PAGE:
There are two types of people in this world – for some, no amount of shuteye is enough, while there are some, who can easily survive on power naps! We all have once tried to cheat our body out of a full night’s sleep and have suffered the consequences the next morning. Those who can easily go without the 8-hour slumber ritual are rare. But they aren’t any miraculous species. Or maybe they are.
According to a new study, some people who function as well as feel well rested on just six hours of sleep or less harbour an altered version of a particular gene linked to short sleep. They first came across this in 2009, while describing a mutation in a gene called DEC2 in a mother-daughter pair. What this DEC2 does is code for a protein that helps to turn off the expression in several genes, including the one that regulates wakefulness by means of a hormone called Orexin.
Now, according to Science Magazine, scientists studied another family of naturally short sleepers and found another mutation. They estimate that there are four short sleepers in every 100,000 people that have this genetic mutation. In order to analyze its implications, scientists genetically engineered this mutation in mice. According to a report in Neuron, the experimental mice slept, on average, one hour less per day than controls.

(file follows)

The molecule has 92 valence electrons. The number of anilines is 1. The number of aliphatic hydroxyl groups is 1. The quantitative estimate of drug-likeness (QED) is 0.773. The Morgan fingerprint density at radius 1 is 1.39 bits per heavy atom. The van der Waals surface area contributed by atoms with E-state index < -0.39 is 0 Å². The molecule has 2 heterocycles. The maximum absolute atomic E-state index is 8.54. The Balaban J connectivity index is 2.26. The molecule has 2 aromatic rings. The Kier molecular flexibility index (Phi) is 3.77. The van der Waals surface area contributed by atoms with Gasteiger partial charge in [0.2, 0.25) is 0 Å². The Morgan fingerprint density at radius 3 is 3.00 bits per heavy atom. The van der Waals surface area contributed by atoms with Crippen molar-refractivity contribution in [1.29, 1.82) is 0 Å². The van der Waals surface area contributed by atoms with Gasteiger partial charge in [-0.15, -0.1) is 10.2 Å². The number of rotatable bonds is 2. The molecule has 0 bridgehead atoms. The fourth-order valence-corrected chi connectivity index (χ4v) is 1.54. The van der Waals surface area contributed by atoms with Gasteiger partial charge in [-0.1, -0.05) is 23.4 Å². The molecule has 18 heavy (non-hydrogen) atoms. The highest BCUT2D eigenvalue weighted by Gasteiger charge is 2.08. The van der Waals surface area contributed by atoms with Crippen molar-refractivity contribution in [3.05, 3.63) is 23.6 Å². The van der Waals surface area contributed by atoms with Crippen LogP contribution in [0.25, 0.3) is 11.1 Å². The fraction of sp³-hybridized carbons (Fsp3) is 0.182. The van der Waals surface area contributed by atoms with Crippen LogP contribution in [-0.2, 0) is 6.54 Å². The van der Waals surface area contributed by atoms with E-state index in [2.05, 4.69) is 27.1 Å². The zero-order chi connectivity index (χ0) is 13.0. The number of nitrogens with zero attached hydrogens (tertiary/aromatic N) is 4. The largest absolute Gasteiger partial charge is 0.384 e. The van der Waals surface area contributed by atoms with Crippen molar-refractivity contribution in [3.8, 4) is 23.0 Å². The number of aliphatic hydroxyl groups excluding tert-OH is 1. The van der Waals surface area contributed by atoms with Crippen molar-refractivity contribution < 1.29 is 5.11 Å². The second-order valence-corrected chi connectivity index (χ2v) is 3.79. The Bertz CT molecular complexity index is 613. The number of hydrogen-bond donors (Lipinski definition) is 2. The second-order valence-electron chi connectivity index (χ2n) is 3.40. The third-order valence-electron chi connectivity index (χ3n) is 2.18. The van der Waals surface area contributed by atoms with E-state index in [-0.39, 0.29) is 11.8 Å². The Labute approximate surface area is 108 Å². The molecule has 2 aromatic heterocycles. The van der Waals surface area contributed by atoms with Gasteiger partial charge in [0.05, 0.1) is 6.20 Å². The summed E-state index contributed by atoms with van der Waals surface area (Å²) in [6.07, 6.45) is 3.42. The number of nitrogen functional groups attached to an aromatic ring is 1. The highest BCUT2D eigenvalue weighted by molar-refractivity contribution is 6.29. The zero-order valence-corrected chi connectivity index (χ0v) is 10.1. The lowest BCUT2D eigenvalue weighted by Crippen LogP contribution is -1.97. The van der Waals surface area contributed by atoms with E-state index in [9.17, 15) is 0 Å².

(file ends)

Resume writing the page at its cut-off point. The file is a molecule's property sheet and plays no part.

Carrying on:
Ultimately, this mutation affects a gene called ADRB1 that enables the production of noradrenaline, a common neural signaling molecule. It is a receptive compound that is studded in a part of the mouse brainstem. Scientists found that these molecules were active during wakefulness and quiet during deep sleep with non-rapid eye movement. Further, stimulating these ADRB1-bearing brainstem neurons could immediately awaken them from deep sleep.
The human carriers of this wake-inducing mutation are thus content to sleep less. One can speculate that future studies can help to recreate the effects of the known mutation with drugs which could solve many sleeping disorders.
Original Source: https://in.mashable.com/science/6569/decoded-why-some-people-feel-rested-with-just-6-hours-of-sleep